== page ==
About the Report

The project’s scholars carried out their research through primary, qualitative research, including interviews with members of persecuted Christian communities. Citations of figures and other information meriting attribution found in this report can be located in a separate document posted alongside the online version of this report at the project’s website, ucs.nd.edu. 

The table that appears on pages 16–17 shows Christian responses to persecution in various countries. The calculation of the total number of each kind of response merits mention as well. The table shows which responses to persecution were undertaken by Christian communities in various countries. What it does not communicate is which Christian community adopted which response in cases of countries where separate Christian communities adopted different responses. In Central Asian countries, for instance, the Russian Orthodox Church responded quite differently to the government than did evangelical Protestant churches. A methodological difficulty is determining exactly what a Christian community is. A given church in a particular country, a local congregation or parish, a global transnational church, an underground “house church,” a parachurch organization, or an organization like the Three-Self Patriotic Movement in China could all constitute a coherent Christian community. Even within, say, a national church (e.g., the Anglican Church in Nigeria), different local communities may act in different ways. Given all of these difficulties, the producers of the report judged that the best approach—though not without its limitations—is to adopt the country as the unit of analysis. 

It is also the case that the percentages derived for each category of response—43 percent for survival, 38 percent for association, and 19 percent for confrontation—do not control for the varying number of different kinds of responses in each category, namely 7, 7, and 5. The percentages may therefore seem to be inequivalent measurements. Weighting the total number of responses in each category according to the number of different kinds of responses in each category, the percentages come out to 41 percent for survival, 35 percent for association, and 24 percent for confrontation. Substantively, the result differs little. 

About Report

This report was compiled under the leadership of the primary partners in the Under Caesar’s Sword project: 

  • Daniel Philpott, Professor of Political Science, University of Notre Dame 
  • Thomas F. Farr, President, The Religious Freedom Institute; Director, Religious Freedom Research Project, The Berkley Center for Religion, Peace, and World Affairs; and Associate Professor of the Practice of Religion and International Affairs, Walsh School of Foreign Service, Georgetown University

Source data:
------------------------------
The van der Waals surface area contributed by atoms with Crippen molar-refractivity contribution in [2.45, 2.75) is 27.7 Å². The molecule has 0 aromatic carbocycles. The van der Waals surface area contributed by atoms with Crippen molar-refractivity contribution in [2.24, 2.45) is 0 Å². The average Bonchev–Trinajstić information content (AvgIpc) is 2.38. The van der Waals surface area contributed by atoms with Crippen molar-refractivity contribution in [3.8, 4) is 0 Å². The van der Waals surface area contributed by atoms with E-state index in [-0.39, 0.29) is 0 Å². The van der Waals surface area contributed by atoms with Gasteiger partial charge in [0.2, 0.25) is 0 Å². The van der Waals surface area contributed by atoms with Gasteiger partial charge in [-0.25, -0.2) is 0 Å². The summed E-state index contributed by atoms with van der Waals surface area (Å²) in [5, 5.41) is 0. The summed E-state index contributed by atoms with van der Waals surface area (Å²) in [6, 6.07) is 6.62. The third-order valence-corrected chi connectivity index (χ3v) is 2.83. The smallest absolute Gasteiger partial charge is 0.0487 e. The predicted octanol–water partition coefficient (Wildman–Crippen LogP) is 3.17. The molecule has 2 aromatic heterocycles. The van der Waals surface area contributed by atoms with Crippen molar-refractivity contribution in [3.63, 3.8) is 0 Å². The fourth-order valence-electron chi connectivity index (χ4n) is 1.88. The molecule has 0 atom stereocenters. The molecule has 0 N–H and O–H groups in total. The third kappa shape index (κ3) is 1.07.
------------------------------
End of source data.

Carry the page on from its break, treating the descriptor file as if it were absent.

• Timothy Samuel Shah, Senior Advisor and Director, South and Southeast Asia Action Team, Religious Freedom Institute; and Associate Director, Religious Freedom Research Project, Berkley Center for Religion, Peace and World Affairs, Georgetown University 

Aid to the Church in Need closely collaborated in editing, producing, and distributing this report, in addition to giving permission for the reproduction of its map of global persecution. Daniel Philpott was the principal drafter of the report. David Taylor and Sean Oliver-Dee contributed to drafting the report, especially the policy recommendations. Providing close editing were Thomas Farr; Timothy Samuel Shah; Kent R. Hill, Executive Director, Religious Freedom Institute; Jeremy Barker, Operations Manager, Religious Freedom Institute; Joop Koopman, Director of Communication, Aid to the Church in Need; Kristi Haas, Program Manager, Under Caesar’s Sword; Margaret Cabaniss, Scholarly Research and Publications Program Manager, Center for Ethics and Culture, University of Notre Dame; and Britta Eastburg Friesen. Kristi Haas oversaw the production of the entire report. Critical also for producing the report was the sponsorship of the Under Caesar’s Sword project by the Center for Ethics and Culture at the University of Notre Dame, under the directorship of O. Carter Snead. Chris Stewart, Vice President, Grant Programs, at Templeton Religion Trust, has supported the project with constancy and commitment. The country rankings provided by Open Doors listed in the table on pages 16–17 can be found at https://www.opendoorsusa.org/christian-persecution/world-watch-list/